Homemade croutons are the crown jewels of this Tomato Casserole that also features garden-fresh tomatoes, tender white beans, spinach, and Parmesan cheese.
In theory, croutons should be one of the best things in life: lightly crunchy bread that adds texture, soaks up flavorful sauces (like this Caesar Dressing), and express delivers them to my taste buds in carb form.
In practice, they’re far from it.
Most are dry little bread rocks that scrape the roof of my mouth and are too solid to spear with a fork.
This is no proper way for food to behave and recipes (like in this Chicken Caesar Pasta Salad) deserve better.
Croutons, I believe in your potential, and I have found it in this comforting summer tomato casserole.
5 Star Review
“This was delicious, easy, and looked impressive”— Laura —
Forget the hockey-puck bread scraps too brittle to be stabbed with a fork (or sink to the bottom of your bowl of Instant Pot Tomato Soup). Instead, grab a loaf of hearty bakery bread, and let’s make our own!
The homemade croutons in this skillet tomato casserole are:
- Lightly toasted little sponges, drenched in the fresh juices of vibrant summer tomatoes, olive oil, and garlic.
- Combined with an addictive combination of creamy white beans, spinach, fresh basil, and a smother of Parmesan cheese.
- Elevated from forgettable topping to the star of this one-pot meal.
How to Make Tomato Casserole
A marriage between toasty homemade croutons and fresh, heirloom tomatoes are at the heart of this tomato casserole with white beans, garlic, basil, and Parmesan cheese.
- Bread. The best homemade croutons are made with GOOD bread. I like to use a crusty, whole wheat sourdough loaf from a local bakery.
- Tomatoes. Fresh is best (save the canned tomatoes for this Crockpot Italian Chicken). Any size, color, and shape of tomato will be absolutely lovely. Go on a spree for heirlooms at the farmers market; raid your (or your neighbor’s) garden; grab the brightest jewels you can find at the grocery store.
- Spinach. Adds color and a healthy dose of iron, calcium, vitamin C, vitamin K, and folic acid to every serving.
- White Beans. Great Northern beans are my favorite for this dish, but cannellini beans are also a great option. Both are packed with plant-based protein and fiber.
- Parmesan Cheese. Adds that essential cheesy factor that makes this dish cozy and comforting.
- Garlic and Basil. Bring fresh Italian flavors to this dish.
- Salt and Sugar. When working with fresh tomatoes, salt and sugar are important ingredients for drawing out their juices and balancing their natural acidity.
Try this recipe for breakfast. I love to serve it in the mornings with over-easy or poached eggs. The ooey-gooey yolks of the eggs paired with this tomato casserole are a match made in heaven. (Ironically, similar to this Eggs in Purgatory recipe.)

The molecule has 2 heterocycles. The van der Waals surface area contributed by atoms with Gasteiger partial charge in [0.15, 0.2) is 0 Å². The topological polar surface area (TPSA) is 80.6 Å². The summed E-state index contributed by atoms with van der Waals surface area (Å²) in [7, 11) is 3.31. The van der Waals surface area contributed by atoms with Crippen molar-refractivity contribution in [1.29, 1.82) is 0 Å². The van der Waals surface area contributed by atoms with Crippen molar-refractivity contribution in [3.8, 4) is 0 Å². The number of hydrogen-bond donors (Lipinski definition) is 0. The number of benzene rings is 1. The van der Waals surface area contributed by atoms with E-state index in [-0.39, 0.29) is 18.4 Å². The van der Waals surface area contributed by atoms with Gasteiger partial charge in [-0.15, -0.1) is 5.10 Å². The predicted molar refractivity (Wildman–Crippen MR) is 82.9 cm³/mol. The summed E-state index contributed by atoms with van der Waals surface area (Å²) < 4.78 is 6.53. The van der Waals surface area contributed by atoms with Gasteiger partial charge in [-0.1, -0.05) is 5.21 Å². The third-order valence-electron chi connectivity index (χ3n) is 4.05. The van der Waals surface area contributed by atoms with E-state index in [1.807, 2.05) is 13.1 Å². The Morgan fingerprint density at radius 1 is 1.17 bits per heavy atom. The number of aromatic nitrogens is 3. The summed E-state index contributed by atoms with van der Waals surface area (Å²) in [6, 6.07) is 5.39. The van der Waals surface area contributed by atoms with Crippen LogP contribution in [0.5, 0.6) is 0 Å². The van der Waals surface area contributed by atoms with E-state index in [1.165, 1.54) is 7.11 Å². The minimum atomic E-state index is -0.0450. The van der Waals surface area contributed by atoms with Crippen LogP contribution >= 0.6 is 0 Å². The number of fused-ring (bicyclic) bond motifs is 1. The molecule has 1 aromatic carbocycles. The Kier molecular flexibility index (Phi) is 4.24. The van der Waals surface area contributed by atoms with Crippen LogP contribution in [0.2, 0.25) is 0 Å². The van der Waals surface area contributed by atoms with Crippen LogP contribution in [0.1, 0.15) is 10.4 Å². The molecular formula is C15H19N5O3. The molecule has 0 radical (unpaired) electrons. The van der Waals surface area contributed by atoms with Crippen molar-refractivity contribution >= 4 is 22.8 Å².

- Preheat the oven to 350 degrees F.
- To a preheated skillet, over medium heat, add the cubed bread with a drizzle of olive oil. Toast until evenly golden.
- Add the tomatoes, garlic, sugar, salt, and pepper to the skillet and cook until the tomatoes break down.
- Remove from the heat and stir in the beans, spinach, and basil.
- Top with cheese and drizzle with olive oil.
- Bake until the top is golden and the tomatoes are bubbly. ENJOY!
- To Store. Keep leftover tomato casserole leftovers in the fridge for up to 3 days.
- To Reheat. For best results, warm in a preheated 350 degree F oven until the casserole is heated through and the croutons have crisped up again. You may also reheat in a microwave.
- To Freeze. Prepared tomato casserole may be stored in the freezer for up to 3 months. To serve, defrost overnight in the refrigerator and then reheat as directed above.
Frequently Asked Questions
Ripe tomatoes should give slightly to the touch. They should not be soft or mushy, only slightly tender.
Although I have never tried the recipe this way, please feel free to experiment. Simply omit the croutons, then stir in cooked quinoa. Then, finish the recipe in the oven as directed.
Homemade croutons can be stored in an airtight container for up to 2 weeks at room temperature or 1 month frozen.
- 5 tablespoons extra-virgin olive oil divided
- 3 cups 1/2-inch-diced bread use a good, crusty whole-grain bakery loaf or sourdough
- 2 1/2 pounds fresh tomatoes cut into a 1/2-inch dice
- 3 cloves garlic minced
- 2 teaspoons sugar
- 2 teaspoons kosher salt
- 1 teaspoon freshly ground black pepper
- 1 can Great Northern beans rinsed and drained
- 10 ounces frozen chopped spinach thawed and pressed dry
- 1/2 cup fresh basil leaves julienned
- 1/2 cup freshly grated Parmesan cheese
- Place a rack in the upper third of the oven and preheat the oven to 350 degrees F.
- Heat 3 tablespoons of olive oil in a large, deep ovenproof skillet over medium heat. Add the bread cubes and stir to coat with the oil. Cook over medium to medium-high heat for 5 minutes, stirring often, until the cubes are evenly browned.
- To the skillet, add the tomatoes, garlic, sugar, salt, and pepper. Continue to cook, stirring often, for 5 minutes, until the tomatoes break down.
- Off the heat, stir in the beans, spinach, and basil until well mixed. Sprinkle with Parmesan cheese and drizzle with the remaining 2 tablespoons olive oil.
- Bake for 30 to 40 minutes, until the top is browned and the tomatoes are bubbly. Enjoy hot or warm.
- TO STORE: Tomato casserole leftovers may be stored in the fridge for up to 3 days.
- TO REHEAT: For best results, warm in a preheated 350 degree F oven until the casserole is heated through and the croutons have crisped up again. You may also reheat in a microwave.
- TO FREEZE: Prepared tomato casserole may be stored in the freezer for up to 3 months. To serve, defrost overnight in the refrigerator and then reheat as directed above.
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